As Susan Faludi writes in her Harper’s essay, American Electra: Feminism’s ritual matricide: “The women’s movement cycled through a long first ‘wave’, and, in increasingly shorter oscillations, a second and third wave, and some say we are now witnessing a fourth. With each go-round, women make gains, but the movement never seems able to establish an enduring birthright, a secure line of descent—to reproduceitself as a strong and sturdy force. At the core of America’s most fruitful political movement resides a perpetual barrenness.” Sure, our foremothers of the 1960s and 70s didn’t agree on every issue, but for a long time there was a general feeling of unity among women’s rights activists. And that unity was powerful. The FDA approved the birth control pill in 1960. In 1963 Congress passed the Equal Pay Act, making it illegal to give different pay to a man and a woman for the same job. That same year, Betty Freidan published The Feminine Mystique. The National Organization for Women was founded in 1966 and the National Association for the Repeal of Abortion Laws in 1969. In 1972, the Supreme Court extended birth control rights to married couples and both houses of Congress passed the Equal Rights Amendment. In 1973, Roe v. Wade established a woman’s right to abortion, and in 1976 Nebraska became the first state to criminalize marital rape.
What happened? What does feminism mean anymore? Hugh Hefner calls himself a feminist. Hugh Hefner! Faludi reported women’s rights activists of my generation using the term “Lady Gaga feminism.” It seems we’ve forgotten that the feminist movement was once revolutionary, “something … momentous and unwieldy: nothing less than the overthrow of patriarchy, which had to start in the minds and bedrooms of Americans as well as the workplace—change from the inside out” (Levy, p.50). Instead, many women of my generation, perhaps in response to the bureaucracy, stubbornness and red tape associated with activism and legislative change, have decided that if we can’t beat them, join them. We’ve accepted porn stars and strippers as models of sexual liberation, praised pornography as free expression of a woman’s sexuality. We’ve given in, backed down, rolled over and let patriarchy continue to define not only our work relationships, but our most intimate personal relationships as well. It’s time for us to fight again. I think it’s time for women to get freaky, to be loud and crazy, radical and assertive. To call attention to a society that has attacked, continues to attack women, to objectify and subjugate them. In a society where you can’t be feminine and powerful, we need to redefine power, to take back our identities as women—professionally, politically, sexually. Sure, it’s an uncomfortable tactic, but I trust you. I trust you to embrace your inner freak and let loose when it matters most.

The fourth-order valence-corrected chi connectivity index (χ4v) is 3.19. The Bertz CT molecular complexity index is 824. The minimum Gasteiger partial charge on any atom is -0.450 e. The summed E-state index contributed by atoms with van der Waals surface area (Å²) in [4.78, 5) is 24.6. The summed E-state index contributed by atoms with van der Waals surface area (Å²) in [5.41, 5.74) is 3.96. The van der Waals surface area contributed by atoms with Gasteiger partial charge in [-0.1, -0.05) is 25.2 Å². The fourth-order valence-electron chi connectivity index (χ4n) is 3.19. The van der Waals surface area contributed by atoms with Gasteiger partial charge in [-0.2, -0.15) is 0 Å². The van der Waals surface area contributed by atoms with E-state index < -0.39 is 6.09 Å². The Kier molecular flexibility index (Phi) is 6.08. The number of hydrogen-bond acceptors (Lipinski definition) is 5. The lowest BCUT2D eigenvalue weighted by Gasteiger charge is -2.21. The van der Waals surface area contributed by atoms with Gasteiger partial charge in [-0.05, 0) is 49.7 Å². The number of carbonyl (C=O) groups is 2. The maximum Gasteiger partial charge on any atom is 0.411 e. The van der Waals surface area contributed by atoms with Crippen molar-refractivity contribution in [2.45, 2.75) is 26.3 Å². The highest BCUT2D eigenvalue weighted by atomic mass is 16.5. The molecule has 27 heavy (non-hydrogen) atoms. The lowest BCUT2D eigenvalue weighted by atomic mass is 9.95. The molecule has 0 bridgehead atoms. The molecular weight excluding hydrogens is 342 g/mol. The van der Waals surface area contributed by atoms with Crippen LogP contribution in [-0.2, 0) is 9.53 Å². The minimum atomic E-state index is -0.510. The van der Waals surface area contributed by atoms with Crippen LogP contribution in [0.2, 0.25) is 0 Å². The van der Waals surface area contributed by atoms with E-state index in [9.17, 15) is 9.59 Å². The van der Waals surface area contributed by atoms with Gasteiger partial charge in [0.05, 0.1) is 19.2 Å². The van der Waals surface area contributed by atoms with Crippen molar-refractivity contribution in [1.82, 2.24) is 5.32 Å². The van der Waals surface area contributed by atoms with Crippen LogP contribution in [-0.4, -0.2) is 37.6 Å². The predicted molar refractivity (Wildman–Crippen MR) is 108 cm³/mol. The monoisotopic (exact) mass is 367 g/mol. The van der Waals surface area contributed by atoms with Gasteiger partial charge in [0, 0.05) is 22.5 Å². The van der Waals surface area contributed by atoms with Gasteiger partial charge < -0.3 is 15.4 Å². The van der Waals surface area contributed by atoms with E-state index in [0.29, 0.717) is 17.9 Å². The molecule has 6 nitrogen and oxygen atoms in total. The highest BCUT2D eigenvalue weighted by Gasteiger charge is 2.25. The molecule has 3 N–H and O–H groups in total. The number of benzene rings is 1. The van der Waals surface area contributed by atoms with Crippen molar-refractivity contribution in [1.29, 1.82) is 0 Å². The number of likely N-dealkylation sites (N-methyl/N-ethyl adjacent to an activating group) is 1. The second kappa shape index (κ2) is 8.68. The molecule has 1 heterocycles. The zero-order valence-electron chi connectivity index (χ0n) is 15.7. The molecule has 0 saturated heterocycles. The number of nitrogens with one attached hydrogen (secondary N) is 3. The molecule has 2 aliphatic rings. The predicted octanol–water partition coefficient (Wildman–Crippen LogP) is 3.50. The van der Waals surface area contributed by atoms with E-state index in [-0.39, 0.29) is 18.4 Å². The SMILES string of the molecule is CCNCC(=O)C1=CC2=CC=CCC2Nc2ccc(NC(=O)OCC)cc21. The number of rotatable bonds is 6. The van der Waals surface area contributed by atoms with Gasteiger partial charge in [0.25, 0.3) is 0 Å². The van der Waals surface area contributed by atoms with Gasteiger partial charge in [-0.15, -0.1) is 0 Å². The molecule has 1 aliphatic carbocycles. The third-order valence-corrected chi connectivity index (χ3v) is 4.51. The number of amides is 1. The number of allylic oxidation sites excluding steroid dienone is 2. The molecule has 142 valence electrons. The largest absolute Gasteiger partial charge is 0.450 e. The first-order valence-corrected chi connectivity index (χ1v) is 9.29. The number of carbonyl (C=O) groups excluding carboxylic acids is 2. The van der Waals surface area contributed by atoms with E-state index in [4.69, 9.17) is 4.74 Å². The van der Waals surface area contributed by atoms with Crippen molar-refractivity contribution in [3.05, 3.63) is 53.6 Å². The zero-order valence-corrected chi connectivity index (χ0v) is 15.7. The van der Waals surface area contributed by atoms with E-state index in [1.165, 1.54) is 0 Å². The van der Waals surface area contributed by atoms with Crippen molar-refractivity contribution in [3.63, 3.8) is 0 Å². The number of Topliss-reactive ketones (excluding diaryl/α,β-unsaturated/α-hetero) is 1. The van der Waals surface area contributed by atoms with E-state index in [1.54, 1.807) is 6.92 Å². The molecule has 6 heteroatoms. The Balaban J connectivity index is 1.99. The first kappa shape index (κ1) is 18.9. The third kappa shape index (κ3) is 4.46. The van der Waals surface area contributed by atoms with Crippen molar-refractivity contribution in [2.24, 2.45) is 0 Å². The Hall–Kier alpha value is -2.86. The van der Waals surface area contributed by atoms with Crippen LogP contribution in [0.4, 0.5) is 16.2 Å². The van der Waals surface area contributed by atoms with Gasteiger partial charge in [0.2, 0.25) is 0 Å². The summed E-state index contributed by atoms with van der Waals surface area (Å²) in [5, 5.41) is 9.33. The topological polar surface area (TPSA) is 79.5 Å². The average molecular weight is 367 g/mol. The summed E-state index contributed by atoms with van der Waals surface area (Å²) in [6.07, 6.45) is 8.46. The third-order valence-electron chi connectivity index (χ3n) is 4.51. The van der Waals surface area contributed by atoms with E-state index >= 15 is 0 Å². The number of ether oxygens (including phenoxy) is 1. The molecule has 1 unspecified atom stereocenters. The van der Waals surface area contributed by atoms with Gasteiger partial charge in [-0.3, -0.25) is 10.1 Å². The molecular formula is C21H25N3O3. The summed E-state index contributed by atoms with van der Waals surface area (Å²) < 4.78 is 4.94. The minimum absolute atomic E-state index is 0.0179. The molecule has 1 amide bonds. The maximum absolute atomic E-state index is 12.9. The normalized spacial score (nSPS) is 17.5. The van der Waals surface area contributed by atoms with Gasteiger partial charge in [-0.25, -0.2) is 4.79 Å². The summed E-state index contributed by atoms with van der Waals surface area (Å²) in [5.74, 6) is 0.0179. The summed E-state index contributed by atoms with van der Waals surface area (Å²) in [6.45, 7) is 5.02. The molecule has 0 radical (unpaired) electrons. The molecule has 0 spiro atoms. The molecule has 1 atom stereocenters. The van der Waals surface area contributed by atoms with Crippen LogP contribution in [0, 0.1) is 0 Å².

Faludi, Susan. October 2010. American Electra: Feminism’s ritual matricide. Harper’s Magazine. http://harpers.org/archive/2010/10/0083140. (accessed September 2011)
Imbornoni, Ann-Marie. Timeline of Key Events in the American Women’s Rights Movement: 1921-1979.Infoplease. http://www.infoplease.com/spot/womenstimeline2.html. (accessed September 2011)
Levy, Ariel. 2005. Female Chauvinist Pigs: Women and The Rise of Raunch Culture. New York: Free Press.